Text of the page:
Author Archives: liz

DoodleBorg: a three-horsepower robot tank

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PiBorg are an organisation making add-on boards for your Raspberry Pi. Recently they produced the biggest and most powerful Pi robot we’ve seen so far, using one (six, actually) of their motor boards: the resulting DoodleBorg is a three-horsepower beast powered by motorcycle starter motors. To all intents and purposes, it’s a small tank. With a dear little nobble on top for hitching things to.

The DoodleBorg has a Raspberry Pi for brains, and uses six of PiBorg’s PicoBorg reverse motor controllers, one for each wheel. It kicks out 2.1 KW – which is to say, around three horsepower, or more than my French teacher’s car had. (We’ve been discussing in the office what you might be able to do with such a mighty robot: Clive wants to run a Magdeburg hemispheres experiment without the horses; I want to pull a tractor trailer full of builders’ rubble – unfortunately, I happen to have one of those at the moment. Dave wants to set up a tug of war against a class of kids, and then stick his car in neutral and tow it around a field while shouting “Yee ha!”.) We’ve never seen a Pi look so insignificant in comparison with the robot it’s powering: we see lots of robots which are basically a Pi on wheels, whereas the Pi is completely lost in the body of this one. Best of all, the whole thing is sent commands via a PS3 controller.

Did I mention that we think it’s completely brilliant?

Raspberry Pi IV Beginners (a YouTube channel you should really check out) went to interview Team Borg about their metal monster.

(Yakkety Sax makes even the best things better: ten hundred internet points to Raspberry Pi IV Beginners for observing this.)

You can buy PiBorg add-on boards for your Raspberry Pi (the LedBorg is a particular favourite in our office) from PiBorg’s website and from Mod My Pi. If you end up making something even a tiny bit as cool as this, let us know. We like robots.

 

Timelapse tutorial from Carrie Anne’s Geek Gurl Diaries

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Even though Carrie Anne Philbin is working here at Pi Towers now, she’s still carrying on with the Geek Gurl Diaries YouTube channel that she set up before she joined us – for which we’re all profoundly grateful, because her videos are some of the best tutorials we’ve seen.

Here’s the latest from Carrie Anne: a tutorial on setting up the camera board, making timelapse video, and creating animations.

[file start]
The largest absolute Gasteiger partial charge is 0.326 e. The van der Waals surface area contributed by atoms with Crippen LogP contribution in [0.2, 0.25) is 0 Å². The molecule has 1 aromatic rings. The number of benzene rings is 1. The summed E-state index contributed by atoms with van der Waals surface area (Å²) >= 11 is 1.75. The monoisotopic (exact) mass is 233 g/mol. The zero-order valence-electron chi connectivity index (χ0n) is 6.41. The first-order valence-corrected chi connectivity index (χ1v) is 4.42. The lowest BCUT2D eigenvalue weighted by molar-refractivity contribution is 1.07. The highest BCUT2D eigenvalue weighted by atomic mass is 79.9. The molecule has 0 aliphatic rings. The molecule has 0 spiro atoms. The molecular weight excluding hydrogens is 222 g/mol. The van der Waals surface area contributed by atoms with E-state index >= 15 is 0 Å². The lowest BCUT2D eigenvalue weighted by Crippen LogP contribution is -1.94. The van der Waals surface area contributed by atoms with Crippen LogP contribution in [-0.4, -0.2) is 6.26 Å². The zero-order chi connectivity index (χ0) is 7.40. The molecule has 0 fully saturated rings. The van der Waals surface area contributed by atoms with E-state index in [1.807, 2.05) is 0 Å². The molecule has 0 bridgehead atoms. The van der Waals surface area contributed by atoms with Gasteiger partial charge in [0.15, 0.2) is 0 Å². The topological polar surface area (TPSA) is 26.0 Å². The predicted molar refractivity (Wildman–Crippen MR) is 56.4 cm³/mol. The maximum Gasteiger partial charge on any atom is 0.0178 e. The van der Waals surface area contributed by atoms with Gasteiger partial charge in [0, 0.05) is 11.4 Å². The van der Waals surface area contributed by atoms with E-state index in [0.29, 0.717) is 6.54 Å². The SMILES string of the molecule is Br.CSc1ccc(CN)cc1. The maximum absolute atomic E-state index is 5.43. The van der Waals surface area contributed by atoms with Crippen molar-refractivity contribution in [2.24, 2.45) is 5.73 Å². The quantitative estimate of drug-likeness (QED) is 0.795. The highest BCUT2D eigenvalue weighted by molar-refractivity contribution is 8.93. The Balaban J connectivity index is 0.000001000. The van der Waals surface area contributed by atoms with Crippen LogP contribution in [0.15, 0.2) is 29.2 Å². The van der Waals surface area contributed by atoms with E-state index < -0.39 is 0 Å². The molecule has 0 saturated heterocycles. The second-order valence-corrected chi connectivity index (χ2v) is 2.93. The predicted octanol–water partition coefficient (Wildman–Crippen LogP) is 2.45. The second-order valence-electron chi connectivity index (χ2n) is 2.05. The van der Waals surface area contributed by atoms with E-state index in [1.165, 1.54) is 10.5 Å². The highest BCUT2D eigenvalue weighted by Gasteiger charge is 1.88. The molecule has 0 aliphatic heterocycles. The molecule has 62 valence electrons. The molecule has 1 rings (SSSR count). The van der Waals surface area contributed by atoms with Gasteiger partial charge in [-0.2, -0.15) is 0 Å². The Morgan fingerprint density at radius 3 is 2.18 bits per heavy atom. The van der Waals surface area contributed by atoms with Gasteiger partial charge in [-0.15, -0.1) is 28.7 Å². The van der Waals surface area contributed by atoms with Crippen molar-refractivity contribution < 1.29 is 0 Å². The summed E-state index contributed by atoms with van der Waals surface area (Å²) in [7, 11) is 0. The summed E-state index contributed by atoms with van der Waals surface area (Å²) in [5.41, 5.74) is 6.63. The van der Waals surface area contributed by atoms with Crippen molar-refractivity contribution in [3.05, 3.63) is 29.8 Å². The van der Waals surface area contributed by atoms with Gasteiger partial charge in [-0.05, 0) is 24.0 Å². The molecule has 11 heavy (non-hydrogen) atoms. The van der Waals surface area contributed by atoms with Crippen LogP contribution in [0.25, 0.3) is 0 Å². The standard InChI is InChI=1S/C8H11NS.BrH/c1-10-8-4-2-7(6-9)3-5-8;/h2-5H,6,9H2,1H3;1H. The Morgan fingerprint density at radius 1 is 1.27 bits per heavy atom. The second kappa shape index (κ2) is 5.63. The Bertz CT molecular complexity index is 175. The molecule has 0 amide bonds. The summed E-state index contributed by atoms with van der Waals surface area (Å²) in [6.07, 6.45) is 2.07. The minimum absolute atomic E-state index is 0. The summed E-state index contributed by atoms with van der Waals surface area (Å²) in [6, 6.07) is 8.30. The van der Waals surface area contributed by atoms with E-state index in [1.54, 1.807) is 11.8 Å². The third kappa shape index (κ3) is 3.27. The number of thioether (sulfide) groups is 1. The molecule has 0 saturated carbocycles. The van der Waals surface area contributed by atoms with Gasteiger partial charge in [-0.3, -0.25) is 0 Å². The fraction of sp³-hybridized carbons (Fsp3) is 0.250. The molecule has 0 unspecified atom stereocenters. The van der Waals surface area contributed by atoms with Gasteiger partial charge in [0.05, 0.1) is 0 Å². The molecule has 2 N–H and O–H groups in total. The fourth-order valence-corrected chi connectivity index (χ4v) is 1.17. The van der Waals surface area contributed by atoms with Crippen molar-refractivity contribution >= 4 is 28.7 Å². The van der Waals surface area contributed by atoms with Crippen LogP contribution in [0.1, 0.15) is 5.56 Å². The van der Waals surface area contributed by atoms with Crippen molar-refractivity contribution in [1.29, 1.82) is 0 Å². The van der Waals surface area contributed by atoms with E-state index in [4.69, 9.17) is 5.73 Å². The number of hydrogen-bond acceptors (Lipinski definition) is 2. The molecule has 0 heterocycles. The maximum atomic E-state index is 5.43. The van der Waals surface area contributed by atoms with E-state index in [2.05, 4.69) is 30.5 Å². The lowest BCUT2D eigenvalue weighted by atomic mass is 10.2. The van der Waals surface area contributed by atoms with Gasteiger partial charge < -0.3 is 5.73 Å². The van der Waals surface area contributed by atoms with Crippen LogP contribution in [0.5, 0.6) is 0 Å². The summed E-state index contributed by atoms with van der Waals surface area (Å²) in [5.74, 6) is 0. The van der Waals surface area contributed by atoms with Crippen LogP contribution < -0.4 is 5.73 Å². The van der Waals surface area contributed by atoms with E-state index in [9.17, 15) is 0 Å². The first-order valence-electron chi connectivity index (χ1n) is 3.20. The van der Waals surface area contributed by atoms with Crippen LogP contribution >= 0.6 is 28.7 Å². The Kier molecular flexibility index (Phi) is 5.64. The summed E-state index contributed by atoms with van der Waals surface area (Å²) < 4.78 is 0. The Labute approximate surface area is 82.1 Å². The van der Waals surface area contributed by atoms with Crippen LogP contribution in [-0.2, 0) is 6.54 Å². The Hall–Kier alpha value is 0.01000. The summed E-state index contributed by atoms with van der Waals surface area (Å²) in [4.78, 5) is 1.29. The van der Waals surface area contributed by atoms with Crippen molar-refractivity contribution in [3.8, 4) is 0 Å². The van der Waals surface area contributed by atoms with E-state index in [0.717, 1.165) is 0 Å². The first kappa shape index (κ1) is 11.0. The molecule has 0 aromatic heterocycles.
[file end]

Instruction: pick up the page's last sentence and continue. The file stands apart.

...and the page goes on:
Are you a primary or secondary teacher in the UK? Would you like two days of free CPD from Carrie Anne and the rest of our superstar education team? You’ll get to come here to Pi Towers, meet all of us, and learn about the many ways you can use the Raspberry Pi in the classroom. Apply here - we’d love to hear from you.

Learning through gaming

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Allen Heard, Head of Computing at Ysgol Bryn Elian in North Wales (that’s Welsh for Bryn Elian School), is visiting us at Pi Towers today. We’ve been talking about making Computing fun to learn, and how to make sure that kids remember what they’ve done in their lessons – and perhaps even keep learning at home.

Allen’s been running Tech-Dojo events in North Wales, which have been attracting hundreds of kids – on Saturdays! Here’s what he’s been doing: note the Flappy Bird clones the kids are writing in Scratch, the use of Minecraft, the way kids are learning about pixel art by building recognisable sprites out of beads, and other ways he’s bringing out the kids’ ability to think programatically through building games and the fundamental elements of games.

A few months ago, Allen entered these Tech-Dojo events into the North Wales e-Learning Technology Competition for projects that engage with the local community. He’s just heard that the project won first prize in its category, and will present it to educators from across North Wales at an event at Glyndŵr University, St Asaph, next week. We’re very excited: we think this sort of model of education’s great for kids who find traditional learning dry, and the results the kids are achieving speak for themselves. Congratulations Allen: we look forward to seeing similar events rolling out across Wales, and further into the UK!

Digital signal processing with teeny-tiny tap-dancers.

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When we wrote about accelerating Fast Fourier Transforms (FFTs) on the Pi back in January, several people asked what sort of real-world application FFTs can have. We talked about numerical analysis, cryptography, spectrograms and software-defined radio, among other things, in the comments on that post. All the same, FFTs are something that those who don’t get excited by maths can find a bit dry, and it can be hard to find a good demonstration of FFTs that works for those of you who like to think about things visually. So I was really pleased to find a link to this project from Pavan Tumati, which makes digital signal processing…decorative. Not to mention festive.